By the time I am devouring the Laura Ingalls Wilder book series and Laura's budding relationship with Almanzo in the fifth grade, I am more than ready for George Michael and Aretha Franklin's romantic duet, "I Knew You Were Waiting (for Me)."  It has been one of my top-five favorite songs since I first heard it on a cassette tape my mom bought me called "Hot Hits."  So many of the songs on that best-of album will be some of the 80s' greatest--"Mary's Prayer" by the group Danny Wilson,  "Don't Dream (It's Over)" by Crowded House, "Human" by Human League--but I rewind the tape over and over again to listen to George Michael and Aretha Franklin and vow that if I ever have a wedding, I want this song to be played at the party after.  This was something of which eleven-year-old Val is sure.  Watch and listen.  It will be one of the finest things to come out of the 80s, with too many great lyrics and perfectly-hit notes to recount here.  Pure joy, this song, start to finish.  It will be an anthem for me while I fall in love, while I recover from broken hearts, whenever I'm struggling my way out of bouts of depression, and whenever I just feel like belting out a song around the house.   Pure joy as George sings,  "I don't regret a single moment--Looking back--When I think of all those disappointments, I just laugh, I just laugh. . . ."  ♪   
And pure joy at George's sassy shimmy at Aretha around the two-minute-and-fifty-four-seconds mark of the video, because you just know he feels this song--he gets it--and because he and Aretha are so clearly enjoying and respecting each other's talents here too.  In interviews I find when older, I will read that singing with Aretha was a dream come true for him, so no wonder it shows in the song and video.  It all just glows with sweetness and triumph.  I love that this song exists, period.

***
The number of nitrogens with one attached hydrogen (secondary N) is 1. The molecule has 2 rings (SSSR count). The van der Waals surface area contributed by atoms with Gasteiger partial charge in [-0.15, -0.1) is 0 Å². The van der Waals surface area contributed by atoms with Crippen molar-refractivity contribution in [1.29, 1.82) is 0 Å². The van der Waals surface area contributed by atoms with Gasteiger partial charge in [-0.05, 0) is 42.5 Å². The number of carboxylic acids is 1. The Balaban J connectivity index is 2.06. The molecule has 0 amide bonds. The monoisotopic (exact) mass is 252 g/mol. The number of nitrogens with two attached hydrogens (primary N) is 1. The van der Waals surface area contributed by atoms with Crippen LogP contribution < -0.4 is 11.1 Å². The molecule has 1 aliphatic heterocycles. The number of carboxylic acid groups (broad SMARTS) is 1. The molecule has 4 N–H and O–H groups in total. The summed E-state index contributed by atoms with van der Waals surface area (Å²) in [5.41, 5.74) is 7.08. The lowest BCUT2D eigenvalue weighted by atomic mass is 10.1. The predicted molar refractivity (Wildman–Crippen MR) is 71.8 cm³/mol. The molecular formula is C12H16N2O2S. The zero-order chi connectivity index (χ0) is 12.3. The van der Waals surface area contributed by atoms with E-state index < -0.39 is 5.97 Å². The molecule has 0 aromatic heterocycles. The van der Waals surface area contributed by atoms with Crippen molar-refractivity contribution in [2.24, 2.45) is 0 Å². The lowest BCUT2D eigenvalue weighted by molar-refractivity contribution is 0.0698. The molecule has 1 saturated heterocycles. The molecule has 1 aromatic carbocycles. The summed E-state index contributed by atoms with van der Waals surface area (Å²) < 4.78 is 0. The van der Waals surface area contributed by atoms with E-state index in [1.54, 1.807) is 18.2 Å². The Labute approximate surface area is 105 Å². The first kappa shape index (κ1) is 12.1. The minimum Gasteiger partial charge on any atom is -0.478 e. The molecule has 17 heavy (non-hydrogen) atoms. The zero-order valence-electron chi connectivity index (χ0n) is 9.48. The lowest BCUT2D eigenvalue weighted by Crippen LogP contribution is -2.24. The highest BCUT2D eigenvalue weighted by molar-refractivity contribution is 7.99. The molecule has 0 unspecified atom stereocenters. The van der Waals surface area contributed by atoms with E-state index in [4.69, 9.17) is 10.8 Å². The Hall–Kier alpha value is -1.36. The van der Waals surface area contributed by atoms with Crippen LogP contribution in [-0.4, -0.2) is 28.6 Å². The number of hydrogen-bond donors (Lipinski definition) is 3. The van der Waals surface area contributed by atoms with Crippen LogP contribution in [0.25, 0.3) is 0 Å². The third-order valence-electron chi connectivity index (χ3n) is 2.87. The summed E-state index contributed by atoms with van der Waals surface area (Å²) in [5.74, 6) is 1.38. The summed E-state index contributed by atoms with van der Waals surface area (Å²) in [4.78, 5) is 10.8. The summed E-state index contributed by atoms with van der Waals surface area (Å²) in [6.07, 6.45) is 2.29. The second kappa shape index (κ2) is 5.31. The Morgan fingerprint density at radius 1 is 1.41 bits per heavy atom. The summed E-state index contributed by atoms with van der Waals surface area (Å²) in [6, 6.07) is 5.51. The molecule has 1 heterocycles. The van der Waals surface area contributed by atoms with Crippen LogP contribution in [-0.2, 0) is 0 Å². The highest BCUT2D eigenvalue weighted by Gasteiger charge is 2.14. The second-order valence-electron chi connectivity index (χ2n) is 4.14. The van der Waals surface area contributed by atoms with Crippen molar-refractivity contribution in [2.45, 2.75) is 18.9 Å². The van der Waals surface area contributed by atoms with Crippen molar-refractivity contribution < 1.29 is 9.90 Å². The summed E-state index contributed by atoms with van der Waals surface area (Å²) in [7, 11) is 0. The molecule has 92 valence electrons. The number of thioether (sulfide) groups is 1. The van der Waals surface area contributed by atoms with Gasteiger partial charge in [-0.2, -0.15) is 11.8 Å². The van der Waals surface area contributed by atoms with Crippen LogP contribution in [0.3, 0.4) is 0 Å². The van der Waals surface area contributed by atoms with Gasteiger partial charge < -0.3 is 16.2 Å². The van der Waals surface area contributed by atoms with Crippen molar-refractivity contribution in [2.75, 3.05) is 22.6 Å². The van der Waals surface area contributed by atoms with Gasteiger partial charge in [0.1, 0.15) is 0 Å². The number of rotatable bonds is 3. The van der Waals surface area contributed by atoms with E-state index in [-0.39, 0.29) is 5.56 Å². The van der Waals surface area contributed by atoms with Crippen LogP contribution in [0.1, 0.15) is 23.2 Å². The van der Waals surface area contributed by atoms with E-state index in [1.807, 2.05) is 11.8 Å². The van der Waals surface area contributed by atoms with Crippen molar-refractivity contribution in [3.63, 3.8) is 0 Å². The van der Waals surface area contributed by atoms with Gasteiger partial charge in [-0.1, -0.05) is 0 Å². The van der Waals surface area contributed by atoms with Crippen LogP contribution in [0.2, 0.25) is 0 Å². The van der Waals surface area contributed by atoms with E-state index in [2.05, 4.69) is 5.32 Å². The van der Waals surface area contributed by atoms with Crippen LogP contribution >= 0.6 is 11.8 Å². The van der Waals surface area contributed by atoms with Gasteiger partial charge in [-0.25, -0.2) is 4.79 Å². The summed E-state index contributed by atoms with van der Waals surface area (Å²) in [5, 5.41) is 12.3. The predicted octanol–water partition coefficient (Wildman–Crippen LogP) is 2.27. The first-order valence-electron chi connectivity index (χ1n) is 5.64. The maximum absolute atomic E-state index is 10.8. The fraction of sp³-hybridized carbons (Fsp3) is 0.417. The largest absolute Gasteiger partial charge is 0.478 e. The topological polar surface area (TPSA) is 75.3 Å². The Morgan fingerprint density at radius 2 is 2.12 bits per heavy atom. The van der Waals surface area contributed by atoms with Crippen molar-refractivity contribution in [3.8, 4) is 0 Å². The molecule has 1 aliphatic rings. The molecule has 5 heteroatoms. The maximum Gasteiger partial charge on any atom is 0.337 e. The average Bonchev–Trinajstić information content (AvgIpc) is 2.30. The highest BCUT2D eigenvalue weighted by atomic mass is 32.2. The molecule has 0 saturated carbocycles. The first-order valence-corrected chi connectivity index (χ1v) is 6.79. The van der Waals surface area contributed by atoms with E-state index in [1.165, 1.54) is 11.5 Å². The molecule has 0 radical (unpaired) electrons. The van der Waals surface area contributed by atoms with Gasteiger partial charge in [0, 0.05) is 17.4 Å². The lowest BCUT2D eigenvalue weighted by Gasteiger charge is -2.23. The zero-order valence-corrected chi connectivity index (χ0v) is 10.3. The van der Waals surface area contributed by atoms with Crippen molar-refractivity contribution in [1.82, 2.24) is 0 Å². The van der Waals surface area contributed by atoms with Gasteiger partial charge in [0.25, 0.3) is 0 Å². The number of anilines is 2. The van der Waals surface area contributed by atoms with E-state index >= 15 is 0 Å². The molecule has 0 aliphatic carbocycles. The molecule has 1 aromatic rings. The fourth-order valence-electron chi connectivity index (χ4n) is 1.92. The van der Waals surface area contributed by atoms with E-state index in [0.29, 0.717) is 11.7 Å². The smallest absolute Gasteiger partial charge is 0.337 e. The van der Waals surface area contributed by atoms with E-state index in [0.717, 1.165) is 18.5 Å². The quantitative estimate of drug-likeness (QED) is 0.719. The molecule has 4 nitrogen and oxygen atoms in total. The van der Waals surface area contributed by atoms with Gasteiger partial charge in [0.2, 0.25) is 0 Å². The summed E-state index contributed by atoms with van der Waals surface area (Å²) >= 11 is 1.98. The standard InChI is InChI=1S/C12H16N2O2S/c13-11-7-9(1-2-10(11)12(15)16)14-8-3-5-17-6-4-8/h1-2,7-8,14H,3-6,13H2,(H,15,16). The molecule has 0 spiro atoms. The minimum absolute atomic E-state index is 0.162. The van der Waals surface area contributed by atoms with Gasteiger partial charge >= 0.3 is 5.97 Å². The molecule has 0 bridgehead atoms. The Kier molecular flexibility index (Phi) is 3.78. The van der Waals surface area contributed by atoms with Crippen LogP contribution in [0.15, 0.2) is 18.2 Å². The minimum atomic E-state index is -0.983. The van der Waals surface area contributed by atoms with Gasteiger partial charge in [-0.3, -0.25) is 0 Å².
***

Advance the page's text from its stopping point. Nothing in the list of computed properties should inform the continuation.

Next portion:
At a sleepover at my friend Apryl's house the next summer,  we laugh ourselves into hysterics when she tells me that her parents bought her George Michael's new album, Faith, but told her not to listen to it because they think one of the songs on it is too raunchy for kids.  "Then why did they buy it?!"  I shriek through my laughter, and "I know!" she shrieks back, and we giggle over that the rest of the night.  "Are you allowed to listen to anything on it?"  I ask.  (Because:  "Faith," "One More Try," "Monkey". .  .Come on, Apryl's Parents!  These are great songs!  [How can anyone listen to "Faith" and "Monkey" and not feel like dancing?  How can anyone listen to "One More Try" and not marvel at his voice?  That note around the three-minutes-and-twenty-three seconds mark!!])  But no.  They have bought it for her because they know she likes him and wants his new album, but she is not to listen to it.  That will still make me laugh twenty-nine years later.  We remain innocent enough in these final days of elementary school that hearing the song in question--even analyzing its lyrics, between more giggles and shrieks, of course--wouldn't mean anything to us.  And anyway, we don't listen to George Michael to decode lyrics.  He just makes good music.  We like listening to him sing.  We like watching him dance.  We like singing and dancing along with him.